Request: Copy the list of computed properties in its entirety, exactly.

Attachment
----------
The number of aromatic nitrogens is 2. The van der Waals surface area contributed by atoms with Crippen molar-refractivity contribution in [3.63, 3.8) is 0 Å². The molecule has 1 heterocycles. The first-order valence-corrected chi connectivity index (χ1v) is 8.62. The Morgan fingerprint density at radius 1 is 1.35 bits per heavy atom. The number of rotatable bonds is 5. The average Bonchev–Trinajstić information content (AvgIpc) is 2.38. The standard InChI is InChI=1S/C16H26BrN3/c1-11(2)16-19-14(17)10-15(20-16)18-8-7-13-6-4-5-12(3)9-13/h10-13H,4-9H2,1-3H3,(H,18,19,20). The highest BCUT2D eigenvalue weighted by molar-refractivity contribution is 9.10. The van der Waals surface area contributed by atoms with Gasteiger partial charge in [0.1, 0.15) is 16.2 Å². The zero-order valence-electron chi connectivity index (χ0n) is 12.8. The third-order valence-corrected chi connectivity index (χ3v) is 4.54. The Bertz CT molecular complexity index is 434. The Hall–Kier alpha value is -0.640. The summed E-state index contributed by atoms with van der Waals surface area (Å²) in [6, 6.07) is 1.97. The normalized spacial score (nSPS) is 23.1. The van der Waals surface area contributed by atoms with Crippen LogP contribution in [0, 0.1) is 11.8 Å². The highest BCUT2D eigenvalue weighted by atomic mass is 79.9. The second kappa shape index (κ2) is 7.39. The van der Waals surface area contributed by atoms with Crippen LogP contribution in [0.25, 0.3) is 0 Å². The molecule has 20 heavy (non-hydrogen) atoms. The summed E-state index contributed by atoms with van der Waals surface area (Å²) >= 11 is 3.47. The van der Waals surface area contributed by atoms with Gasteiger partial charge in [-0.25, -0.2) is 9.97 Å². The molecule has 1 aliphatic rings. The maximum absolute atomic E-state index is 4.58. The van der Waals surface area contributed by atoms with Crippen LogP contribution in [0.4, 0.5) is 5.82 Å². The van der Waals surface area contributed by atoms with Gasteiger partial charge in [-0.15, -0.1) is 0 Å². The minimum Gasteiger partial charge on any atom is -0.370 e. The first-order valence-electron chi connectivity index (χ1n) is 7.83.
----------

The number of aromatic nitrogens is 2. The van der Waals surface area contributed by atoms with Crippen molar-refractivity contribution in [3.63, 3.8) is 0 Å². The molecule has 1 heterocycles. The first-order valence-corrected chi connectivity index (χ1v) is 8.62. The Morgan fingerprint density at radius 1 is 1.35 bits per heavy atom. The number of rotatable bonds is 5. The average Bonchev–Trinajstić information content (AvgIpc) is 2.38. The standard InChI is InChI=1S/C16H26BrN3/c1-11(2)16-19-14(17)10-15(20-16)18-8-7-13-6-4-5-12(3)9-13/h10-13H,4-9H2,1-3H3,(H,18,19,20). The highest BCUT2D eigenvalue weighted by molar-refractivity contribution is 9.10. The van der Waals surface area contributed by atoms with Gasteiger partial charge in [0.1, 0.15) is 16.2 Å². The zero-order valence-electron chi connectivity index (χ0n) is 12.8. The third-order valence-corrected chi connectivity index (χ3v) is 4.54. The Bertz CT molecular complexity index is 434. The Hall–Kier alpha value is -0.640. The summed E-state index contributed by atoms with van der Waals surface area (Å²) in [6, 6.07) is 1.97. The normalized spacial score (nSPS) is 23.1. The van der Waals surface area contributed by atoms with Crippen LogP contribution in [0, 0.1) is 11.8 Å². The highest BCUT2D eigenvalue weighted by atomic mass is 79.9. The second kappa shape index (κ2) is 7.39. The van der Waals surface area contributed by atoms with Crippen LogP contribution in [0.25, 0.3) is 0 Å². The molecule has 20 heavy (non-hydrogen) atoms. The summed E-state index contributed by atoms with van der Waals surface area (Å²) >= 11 is 3.47. The van der Waals surface area contributed by atoms with Gasteiger partial charge in [-0.25, -0.2) is 9.97 Å². The molecule has 1 aliphatic rings. The maximum absolute atomic E-state index is 4.58. The van der Waals surface area contributed by atoms with Crippen LogP contribution in [0.4, 0.5) is 5.82 Å². The van der Waals surface area contributed by atoms with Gasteiger partial charge in [-0.15, -0.1) is 0 Å². The minimum Gasteiger partial charge on any atom is -0.370 e. The first-order valence-electron chi connectivity index (χ1n) is 7.83.